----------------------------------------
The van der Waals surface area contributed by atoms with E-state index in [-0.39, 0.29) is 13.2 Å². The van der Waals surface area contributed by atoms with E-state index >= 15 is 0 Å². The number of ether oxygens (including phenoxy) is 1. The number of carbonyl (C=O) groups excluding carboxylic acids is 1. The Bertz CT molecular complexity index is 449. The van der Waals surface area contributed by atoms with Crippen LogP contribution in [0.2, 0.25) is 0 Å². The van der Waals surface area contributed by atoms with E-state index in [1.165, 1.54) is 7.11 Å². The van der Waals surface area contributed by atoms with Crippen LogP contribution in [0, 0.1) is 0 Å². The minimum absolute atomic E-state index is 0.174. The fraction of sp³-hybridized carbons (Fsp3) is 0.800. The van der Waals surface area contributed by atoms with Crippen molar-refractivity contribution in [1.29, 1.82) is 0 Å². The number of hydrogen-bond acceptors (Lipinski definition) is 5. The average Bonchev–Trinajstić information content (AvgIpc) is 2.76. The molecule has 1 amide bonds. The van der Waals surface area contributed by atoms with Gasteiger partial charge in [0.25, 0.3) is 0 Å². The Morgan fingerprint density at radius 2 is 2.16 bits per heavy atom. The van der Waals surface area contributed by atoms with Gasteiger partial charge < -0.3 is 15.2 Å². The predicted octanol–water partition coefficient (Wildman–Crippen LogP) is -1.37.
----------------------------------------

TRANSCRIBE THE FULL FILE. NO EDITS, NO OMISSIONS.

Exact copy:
The van der Waals surface area contributed by atoms with E-state index in [-0.39, 0.29) is 13.2 Å². The van der Waals surface area contributed by atoms with E-state index >= 15 is 0 Å². The number of ether oxygens (including phenoxy) is 1. The number of carbonyl (C=O) groups excluding carboxylic acids is 1. The Bertz CT molecular complexity index is 449. The van der Waals surface area contributed by atoms with Crippen LogP contribution in [0.2, 0.25) is 0 Å². The van der Waals surface area contributed by atoms with E-state index in [1.165, 1.54) is 7.11 Å². The van der Waals surface area contributed by atoms with Crippen LogP contribution in [0, 0.1) is 0 Å². The minimum absolute atomic E-state index is 0.174. The fraction of sp³-hybridized carbons (Fsp3) is 0.800. The van der Waals surface area contributed by atoms with Crippen molar-refractivity contribution in [1.29, 1.82) is 0 Å². The number of hydrogen-bond acceptors (Lipinski definition) is 5. The average Bonchev–Trinajstić information content (AvgIpc) is 2.76. The molecule has 1 amide bonds. The van der Waals surface area contributed by atoms with Gasteiger partial charge in [0.25, 0.3) is 0 Å². The Morgan fingerprint density at radius 2 is 2.16 bits per heavy atom. The van der Waals surface area contributed by atoms with Gasteiger partial charge < -0.3 is 15.2 Å². The predicted octanol–water partition coefficient (Wildman–Crippen LogP) is -1.37.